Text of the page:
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Date:   Fri, 30 Nov 2018 15:46:20 -0500
From:   Gabriel Krisman Bertazi <>
To:     "Theodore Y. Ts'o" <>
Subject: Re: [PATCH v3 01/12] libe2p: Helpers for configuring the encoding superblock fields

"Theodore Y. Ts'o" <> writes:

> On Mon, Nov 26, 2018 at 05:19:38PM -0500, Gabriel Krisman Bertazi wrote:
>> +	/* 0x1 */ {"utf8-10.0", (EXT4_UTF8_NORMALIZATION_TYPE_NFKD |
> We're using 10.0 here even though the later in the patch we're
> installing Unicode 11.0.  What if we just call this utf8-10+?  Unicode
> releases new versions every six months these days, and so long as the
> case fold rules don't change for any existing characters, but are only
> added for new characters added to the new version of Unicode, it would
> definitely be OK for strict mode.
> Even in relaxed mode, if someone decided to use, say, Klingon
> characters not recognized by the Unicode consortium in their system,
> and later on the Unicode consortium reassigns those code points to
> some obscure ancient script, it would be unfortunate, how much would
> it be *our* problem?  The worst that could happen is that if case
> folding were enabled, two file names that were previously unique would
> be considered identical by the new case folding rules after the
> rebooting into the new kernel.  If hashed directories were used, one
> or both of the filenames might not be accessible, but it wouldn't lead
> to an actual file system level inconsistency.  And data would only be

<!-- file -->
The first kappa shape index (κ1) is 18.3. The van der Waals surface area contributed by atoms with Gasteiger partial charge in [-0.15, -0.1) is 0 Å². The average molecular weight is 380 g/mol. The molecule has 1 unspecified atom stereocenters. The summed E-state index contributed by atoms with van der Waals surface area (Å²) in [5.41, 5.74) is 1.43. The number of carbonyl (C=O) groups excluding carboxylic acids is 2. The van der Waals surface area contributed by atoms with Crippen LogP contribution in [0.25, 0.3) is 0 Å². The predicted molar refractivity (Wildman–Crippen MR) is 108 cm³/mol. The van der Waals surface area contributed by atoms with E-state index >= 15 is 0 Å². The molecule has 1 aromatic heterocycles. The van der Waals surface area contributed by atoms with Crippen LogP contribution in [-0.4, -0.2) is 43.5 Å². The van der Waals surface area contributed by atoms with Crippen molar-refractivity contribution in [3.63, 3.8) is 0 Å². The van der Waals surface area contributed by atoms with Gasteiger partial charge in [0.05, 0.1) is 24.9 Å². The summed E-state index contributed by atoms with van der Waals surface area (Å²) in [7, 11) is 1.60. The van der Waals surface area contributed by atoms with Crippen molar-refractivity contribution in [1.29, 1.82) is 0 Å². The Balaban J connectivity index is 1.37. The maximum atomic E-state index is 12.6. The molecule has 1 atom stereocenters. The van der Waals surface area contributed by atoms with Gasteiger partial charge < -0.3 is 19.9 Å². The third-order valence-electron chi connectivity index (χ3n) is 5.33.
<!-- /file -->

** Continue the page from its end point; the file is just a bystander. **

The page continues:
> lost if the wrong file were to get accidentally deleted in the
> confusion.

If this is not our problem, it does get much easier.  But we might be
able to assist the user a bit more, if we store the version in the

We only allow the user to specify utf8 without requiring a version in
mkfs, just like you said, but we still write the unicode version in the
superblock.  The kernel will always mount using the newest unicode, but
recommend the user to run fsck if there is a version mismatch.  fsck can
then check the filesystem using first the newest version, and if an
invalid is found, it tries to use the exact superblock version.  If the
second attempt doesn't fail, we can rehash the entry, because no real
inconsistencies actually exist. If the rehash triggers a collision, we
could ask the user interactively what to do, if we can be interactive in
fsck (we can't, right?).  Otherwise, if we can't solve the collisions,
we set a flag in the superblock to force the exact version when mounting
the next time.  The user loses normalization of new scripts, but we warn
them about it, and the existing data is preserved and accessible.
Finally, if no collision is detected, or if we can solve all of then, we
write the new hashes and silently update the unicode version flag in the
superblock in fsck.

The interface becomes simpler for the common user, we basically hide
unicode versioning from someone that is not playing with ancient
scripts, and they still benefit from the new version by just rebooting
to an updated kernel.  But we still give the user that actually cares
about ancient scripts a way to fix her situation.

> I'm curious how Windows handles this problem.  Windows and Apple are
> happy to include the latest set of emoji's as they become available
> --- after all, that's a key competitive advantage for some markets :-)
> --- so I'm guessing they must not be terribly strict about Unicode
> versioning, either.  So maybe the right thing to do is to just call it
> "utf8" and be done with it.  :-)

I just did some tests on a macbook.  The machine was on xnu-4570.71.1~1,
which is pre-unicode 11 and creating a file with a unicode 11+ sequence
triggers an "illegal byte sequence" error.  After updating the system
(to xnu-4903.221.2), i can create files using new emoticons. So, from what
i can tell, apple is using a more strict mode that reject invalid

Windows seems more permissive, I can create a unicode 11 file on a
system I am sure doesn't have unicode 11 support, since it is much older
than that version, and I can check the file name on disk is the one i
asked for.

Gabriel Krisman Bertazi

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